Trump’s Payroll-Tax Deferral Plans Spur Confusion

President Trump has described his own administration’s plans in a way that suggests he is seeking a much more sweeping elimination of the payroll tax.

Photo: Chris Kleponis/Press Pool

WASHINGTON—President Trump’s gambit to defer Social Security payroll taxes for the rest of the year and pressure Congress into forgiving them is turning into a logistical challenge, with its rollout complicated by his own unclear statements about the plan.

The Treasury Department faces continued pressure from businesses about the difficulty of implementing the idea. And since Mr. Trump unveiled the concept, he has repeatedly described his own administration’s plans in a way that suggests he is seeking a much more sweeping elimination of the tax.

“We’ll be terminating the payroll tax after I hopefully get elected,” he said at the White House on Wednesday, following two similar comments during the weekend about making payroll tax cuts permanent. He then said the government could use general taxes and strong economic growth to cover any shortfall in the Social Security trust fund, which is largely funded by the payroll tax.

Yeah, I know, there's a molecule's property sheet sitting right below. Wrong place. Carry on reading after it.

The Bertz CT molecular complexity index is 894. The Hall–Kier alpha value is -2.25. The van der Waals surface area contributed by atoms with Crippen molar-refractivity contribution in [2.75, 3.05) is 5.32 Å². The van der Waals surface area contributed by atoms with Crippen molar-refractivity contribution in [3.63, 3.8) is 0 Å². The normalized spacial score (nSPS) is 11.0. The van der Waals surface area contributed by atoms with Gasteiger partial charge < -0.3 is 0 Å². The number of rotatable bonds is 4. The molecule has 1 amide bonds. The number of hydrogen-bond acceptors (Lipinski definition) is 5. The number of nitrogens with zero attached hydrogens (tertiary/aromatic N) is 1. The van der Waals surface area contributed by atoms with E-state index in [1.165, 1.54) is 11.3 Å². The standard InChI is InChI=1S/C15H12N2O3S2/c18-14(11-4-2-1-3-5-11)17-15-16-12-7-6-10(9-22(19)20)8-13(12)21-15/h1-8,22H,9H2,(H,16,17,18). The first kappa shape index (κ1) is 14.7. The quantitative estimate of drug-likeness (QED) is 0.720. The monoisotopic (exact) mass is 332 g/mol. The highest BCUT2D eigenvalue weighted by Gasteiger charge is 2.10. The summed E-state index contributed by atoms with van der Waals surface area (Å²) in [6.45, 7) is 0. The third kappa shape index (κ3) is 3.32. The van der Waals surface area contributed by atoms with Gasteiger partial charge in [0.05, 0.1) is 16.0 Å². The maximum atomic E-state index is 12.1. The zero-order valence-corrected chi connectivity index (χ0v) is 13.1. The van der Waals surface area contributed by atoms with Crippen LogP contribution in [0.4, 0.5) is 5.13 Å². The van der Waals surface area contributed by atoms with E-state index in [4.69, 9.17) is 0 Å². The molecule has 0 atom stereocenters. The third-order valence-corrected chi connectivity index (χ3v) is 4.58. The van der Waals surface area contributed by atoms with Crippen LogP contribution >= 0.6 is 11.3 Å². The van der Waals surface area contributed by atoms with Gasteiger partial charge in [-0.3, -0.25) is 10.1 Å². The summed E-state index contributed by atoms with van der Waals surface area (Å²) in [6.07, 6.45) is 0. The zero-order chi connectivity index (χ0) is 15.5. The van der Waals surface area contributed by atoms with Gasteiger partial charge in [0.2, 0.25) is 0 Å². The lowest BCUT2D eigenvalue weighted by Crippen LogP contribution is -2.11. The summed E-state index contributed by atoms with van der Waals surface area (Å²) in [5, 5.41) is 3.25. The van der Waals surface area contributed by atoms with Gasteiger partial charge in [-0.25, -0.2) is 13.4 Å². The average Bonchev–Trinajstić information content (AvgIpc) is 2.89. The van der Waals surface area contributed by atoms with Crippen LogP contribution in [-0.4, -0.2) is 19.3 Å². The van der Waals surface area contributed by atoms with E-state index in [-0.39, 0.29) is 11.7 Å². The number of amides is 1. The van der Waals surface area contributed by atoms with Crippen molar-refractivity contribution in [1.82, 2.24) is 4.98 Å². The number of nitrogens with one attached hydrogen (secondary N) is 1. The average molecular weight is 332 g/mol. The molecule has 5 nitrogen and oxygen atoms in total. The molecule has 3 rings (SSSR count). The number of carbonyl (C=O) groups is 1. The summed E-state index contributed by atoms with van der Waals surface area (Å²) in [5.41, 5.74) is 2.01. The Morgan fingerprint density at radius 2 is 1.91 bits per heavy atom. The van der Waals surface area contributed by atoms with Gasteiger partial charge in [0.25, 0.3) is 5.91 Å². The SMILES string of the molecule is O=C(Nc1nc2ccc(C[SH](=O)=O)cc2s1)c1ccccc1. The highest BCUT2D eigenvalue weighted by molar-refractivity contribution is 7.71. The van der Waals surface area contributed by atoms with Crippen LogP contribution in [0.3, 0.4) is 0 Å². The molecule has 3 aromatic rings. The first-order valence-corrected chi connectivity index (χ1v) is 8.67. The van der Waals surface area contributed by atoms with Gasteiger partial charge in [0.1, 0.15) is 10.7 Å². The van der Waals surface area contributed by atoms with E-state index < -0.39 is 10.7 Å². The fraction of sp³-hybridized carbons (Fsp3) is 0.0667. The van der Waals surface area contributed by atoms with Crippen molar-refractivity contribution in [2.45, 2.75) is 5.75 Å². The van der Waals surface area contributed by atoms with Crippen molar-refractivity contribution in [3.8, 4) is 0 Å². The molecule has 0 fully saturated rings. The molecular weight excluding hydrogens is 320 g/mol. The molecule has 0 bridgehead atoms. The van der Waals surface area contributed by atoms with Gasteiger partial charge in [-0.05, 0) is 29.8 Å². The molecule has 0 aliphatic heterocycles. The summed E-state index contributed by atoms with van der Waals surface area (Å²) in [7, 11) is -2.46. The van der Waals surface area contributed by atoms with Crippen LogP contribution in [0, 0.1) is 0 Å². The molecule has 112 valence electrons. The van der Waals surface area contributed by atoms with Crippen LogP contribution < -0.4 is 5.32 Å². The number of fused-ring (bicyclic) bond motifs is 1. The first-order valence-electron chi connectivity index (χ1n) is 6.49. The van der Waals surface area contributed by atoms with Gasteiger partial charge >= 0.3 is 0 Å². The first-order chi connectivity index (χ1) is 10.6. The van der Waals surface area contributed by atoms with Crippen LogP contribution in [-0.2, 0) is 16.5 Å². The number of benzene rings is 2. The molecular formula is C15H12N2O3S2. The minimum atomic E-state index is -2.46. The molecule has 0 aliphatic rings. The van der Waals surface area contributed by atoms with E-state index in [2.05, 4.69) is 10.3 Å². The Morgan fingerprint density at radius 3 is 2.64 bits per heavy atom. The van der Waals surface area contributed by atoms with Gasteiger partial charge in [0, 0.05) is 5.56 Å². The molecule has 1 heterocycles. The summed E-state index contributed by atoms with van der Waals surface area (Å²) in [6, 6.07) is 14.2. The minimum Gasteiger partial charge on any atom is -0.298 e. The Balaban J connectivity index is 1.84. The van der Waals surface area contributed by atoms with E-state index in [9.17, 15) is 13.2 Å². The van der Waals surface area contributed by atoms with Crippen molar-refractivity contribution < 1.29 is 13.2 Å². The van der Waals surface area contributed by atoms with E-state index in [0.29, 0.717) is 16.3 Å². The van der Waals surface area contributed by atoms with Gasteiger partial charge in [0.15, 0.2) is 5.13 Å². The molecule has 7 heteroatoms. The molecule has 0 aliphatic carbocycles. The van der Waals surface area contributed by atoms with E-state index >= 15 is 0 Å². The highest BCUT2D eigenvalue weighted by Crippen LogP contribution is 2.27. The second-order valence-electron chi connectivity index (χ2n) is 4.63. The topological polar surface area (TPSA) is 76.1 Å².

White House officials said Sunday, Tuesday and again late Wednesday that Mr. Trump isn’t saying he wants to terminate the entire payroll tax. Instead, they say, he is proposing something much more modest: forgiving any payroll taxes that get deferred this year as a result of the executive action.

Related Video

At a press conference from his golf club in Bedminster, N.J., Saturday, President Trump issued executive orders to provide payroll tax cuts, impose a partial eviction moratorium, expand unemployment benefits and assist with student-loan payments.

“The president’s very clear on this matter, that he wants a permanent forgiveness of the deferral,” White House press secretary Kayleigh McEnany said Thursday. “That’s as far as he’s gone.”